HomeLocal News‘No justice around Gukurahundi’

‘No justice around Gukurahundi’

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The co-minister in the Organ of National Healing, Reconciliation and integration, Moses Mzila-Ndlovu, has said the saga involving a family in Matobo barred from reburying its relative killed during government massacres in Matabeleland and Midlands “underlined the painful truth of the absence of justice around Gukurahundi”.

The Catholic Commission for Justice and Peace (CCJP) estimated that the government trained Fifth Brigade killed about 20 000 people in Matabeleland and Midlands in an operation code named “Gukurahundi”.

Last week, relatives of Mvulo Nyathi, a Matobo villager reportedly killed during the operation, claimed police had blocked them from exhuming his remains lying in a cave in the area for reburial.

The Nyathi family said two weeks ago, they gathered at their homestead in the Silozwi area and conducted traditional rites, but were dispersed by officers from Matobo Police Station as they were about to exhume the remains.

According to the family, Mvulo was repeatedly beaten up by members of the Fifth Brigade at the height of the Gukurahundi disturbances in 1984 until he died and his body was dumped in a cave behind Silozwi Secondary School.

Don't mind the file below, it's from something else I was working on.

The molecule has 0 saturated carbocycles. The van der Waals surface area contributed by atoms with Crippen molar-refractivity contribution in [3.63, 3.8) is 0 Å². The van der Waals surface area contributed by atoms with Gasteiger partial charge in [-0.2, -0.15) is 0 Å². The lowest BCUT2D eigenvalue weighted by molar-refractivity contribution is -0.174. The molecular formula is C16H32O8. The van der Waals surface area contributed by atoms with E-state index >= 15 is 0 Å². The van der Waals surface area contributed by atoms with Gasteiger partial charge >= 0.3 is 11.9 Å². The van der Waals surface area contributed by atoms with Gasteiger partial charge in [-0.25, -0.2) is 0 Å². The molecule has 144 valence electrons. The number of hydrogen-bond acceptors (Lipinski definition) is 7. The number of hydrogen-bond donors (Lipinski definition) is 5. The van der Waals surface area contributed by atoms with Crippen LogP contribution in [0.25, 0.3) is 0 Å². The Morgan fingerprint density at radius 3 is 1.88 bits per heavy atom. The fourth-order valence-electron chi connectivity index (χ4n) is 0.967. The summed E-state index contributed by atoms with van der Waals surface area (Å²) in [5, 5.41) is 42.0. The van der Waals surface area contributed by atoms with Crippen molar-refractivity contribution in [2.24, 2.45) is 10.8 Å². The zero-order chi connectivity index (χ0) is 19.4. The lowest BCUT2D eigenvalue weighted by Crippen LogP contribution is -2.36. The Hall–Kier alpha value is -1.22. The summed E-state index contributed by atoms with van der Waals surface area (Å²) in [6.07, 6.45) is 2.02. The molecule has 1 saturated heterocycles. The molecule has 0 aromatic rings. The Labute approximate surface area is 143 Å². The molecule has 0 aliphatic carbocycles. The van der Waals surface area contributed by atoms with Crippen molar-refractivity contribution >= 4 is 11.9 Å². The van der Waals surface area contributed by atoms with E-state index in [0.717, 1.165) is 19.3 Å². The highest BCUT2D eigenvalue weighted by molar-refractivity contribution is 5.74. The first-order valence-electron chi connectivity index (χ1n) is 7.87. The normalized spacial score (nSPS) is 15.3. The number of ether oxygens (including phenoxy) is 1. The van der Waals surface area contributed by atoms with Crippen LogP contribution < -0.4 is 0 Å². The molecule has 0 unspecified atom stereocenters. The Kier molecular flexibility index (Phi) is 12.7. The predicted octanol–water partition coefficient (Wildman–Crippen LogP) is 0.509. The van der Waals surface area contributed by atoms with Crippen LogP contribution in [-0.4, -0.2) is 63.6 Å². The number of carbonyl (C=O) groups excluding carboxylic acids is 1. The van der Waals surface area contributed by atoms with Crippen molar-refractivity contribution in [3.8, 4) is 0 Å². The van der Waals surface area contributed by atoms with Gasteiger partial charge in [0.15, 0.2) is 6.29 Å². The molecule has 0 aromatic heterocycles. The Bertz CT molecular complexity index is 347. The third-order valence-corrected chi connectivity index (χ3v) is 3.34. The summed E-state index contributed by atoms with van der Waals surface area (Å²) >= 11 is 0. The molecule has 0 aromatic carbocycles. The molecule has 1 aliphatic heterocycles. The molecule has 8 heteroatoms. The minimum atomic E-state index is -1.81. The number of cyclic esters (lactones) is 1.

In an interview with NewsDay yesterday, Mzila-Ndlovu said the Nyathi family was one of thousands in Matabeleland and Midlands who knew where the bones of their slain relatives were, but could not bury them.

“What that incident brings out is the painful truth around the absence of justice around the issue of Gukurahundi,” he said.

“It (Nyathi family) is only one out of thousands of families who know where the remains of their murdered relatives are, but the government has put a lid on the issue.

“To deprive a family that opportunity, a chance to bury their dead, reveals the callousness of the government, especially the party responsible for Gukurahundi.

“He was beaten up until he died and then you deny the family a chance to bury the remains. His bones are scattered everywhere, the skull, the fingers. This is painful.”

The minister added: “This is part of saying the Gukurahundi issue is water under the bridge. If you say so, then you are saying the pain must be forgotten. The family is simply saying let us deal with it, confront it once and for all.

“What I can guarantee you is that this person does not have a death certificate and there is a chance that his children have no birth certificates. We tried it in the new constitution to say that we should allow the documentation to take place in post-conflict situations. We hope Parliament will extend that and make a law that includes even the post-independence conflict.”

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